BACKGROUND: Currently used pre-operative prediction scores for postoperative pulmonary complications (PPCs) use patient data and expected surgery characteristics exclusively. However, intra-operative events are also associated with the development of PPCs. OBJECTIVE: We aimed to develop a new prediction score for PPCs that uses both pre-operative and intra-operative data. DESIGN: This is a secondary analysis of the LAS VEGAS study, a large international, multicentre, prospective study. SETTINGS: A total of 146 hospitals across 29 countries. PATIENTS: Adult patients requiring intra-operative ventilation during general anaesthesia for surgery. INTERVENTIONS: The cohort was randomly divided into a development subsample to construct a predictive model, and a subsample for validation. MAIN OUTCOME MEASURES: Prediction performance of developed models for PPCs. RESULTS: Of the 6063 patients analysed, 10.9% developed at least one PPC. Regression modelling identified 13 independent risk factors for PPCs: six patient characteristics [higher age, higher American Society of Anesthesiology (ASA) physical score, pre-operative anaemia, pre-operative lower SpO2 and a history of active cancer or obstructive sleep apnoea], two procedure-related features (urgent or emergency surgery and surgery lasting ≥ 1 h), and five intra-operative events [use of an airway other than a supraglottic device, the use of intravenous anaesthetic agents along with volatile agents (balanced anaesthesia), intra-operative desaturation, higher levels of positive end-expiratory pressures > 3 cmH2O and use of vasopressors]. The area under the receiver operating characteristic curve of the LAS VEGAS risk score for prediction of PPCs was 0.78 [95% confidence interval (95% CI), 0.76 to 0.80] for the development subsample and 0.72 (95% CI, 0.69 to 0.76) for the validation subsample. CONCLUSION: The LAS VEGAS risk score including 13 peri-operative characteristics has a moderate discriminative ability for prediction of PPCs. External validation is needed before use in clinical practice. TRIAL REGISTRATION: The study was registered at Clinicaltrials.gov, number NCT01601223.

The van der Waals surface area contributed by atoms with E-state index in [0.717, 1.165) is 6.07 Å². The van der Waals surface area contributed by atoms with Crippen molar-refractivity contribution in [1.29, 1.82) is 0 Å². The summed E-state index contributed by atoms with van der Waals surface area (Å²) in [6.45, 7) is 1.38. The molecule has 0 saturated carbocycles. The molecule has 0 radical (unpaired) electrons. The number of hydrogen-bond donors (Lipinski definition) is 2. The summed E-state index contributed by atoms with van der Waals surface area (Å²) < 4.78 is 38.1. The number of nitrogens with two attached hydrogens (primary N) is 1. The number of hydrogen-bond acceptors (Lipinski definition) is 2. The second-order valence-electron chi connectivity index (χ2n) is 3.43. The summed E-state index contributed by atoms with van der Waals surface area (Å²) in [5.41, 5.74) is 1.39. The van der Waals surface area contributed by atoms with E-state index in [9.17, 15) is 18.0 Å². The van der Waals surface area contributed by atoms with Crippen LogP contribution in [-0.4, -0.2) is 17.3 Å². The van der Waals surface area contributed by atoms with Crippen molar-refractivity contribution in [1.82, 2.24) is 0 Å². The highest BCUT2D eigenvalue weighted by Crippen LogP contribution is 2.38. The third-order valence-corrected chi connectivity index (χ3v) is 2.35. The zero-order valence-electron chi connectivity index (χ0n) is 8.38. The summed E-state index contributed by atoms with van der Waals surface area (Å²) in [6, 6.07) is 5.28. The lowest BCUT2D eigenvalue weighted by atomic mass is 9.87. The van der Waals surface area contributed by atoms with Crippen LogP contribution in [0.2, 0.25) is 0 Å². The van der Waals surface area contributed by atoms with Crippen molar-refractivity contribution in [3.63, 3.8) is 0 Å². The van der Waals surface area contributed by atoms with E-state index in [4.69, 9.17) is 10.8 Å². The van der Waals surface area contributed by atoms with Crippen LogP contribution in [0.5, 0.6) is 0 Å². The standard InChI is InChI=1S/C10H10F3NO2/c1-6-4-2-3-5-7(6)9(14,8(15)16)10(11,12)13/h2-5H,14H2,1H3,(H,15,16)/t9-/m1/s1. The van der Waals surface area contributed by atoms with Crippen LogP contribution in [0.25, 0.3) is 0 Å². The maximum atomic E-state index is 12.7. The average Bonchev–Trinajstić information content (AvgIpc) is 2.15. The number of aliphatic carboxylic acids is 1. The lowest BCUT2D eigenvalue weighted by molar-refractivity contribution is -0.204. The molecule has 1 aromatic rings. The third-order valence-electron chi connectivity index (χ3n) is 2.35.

ASJC Scopus subject areas
- Anesthesiology and Pain Medicine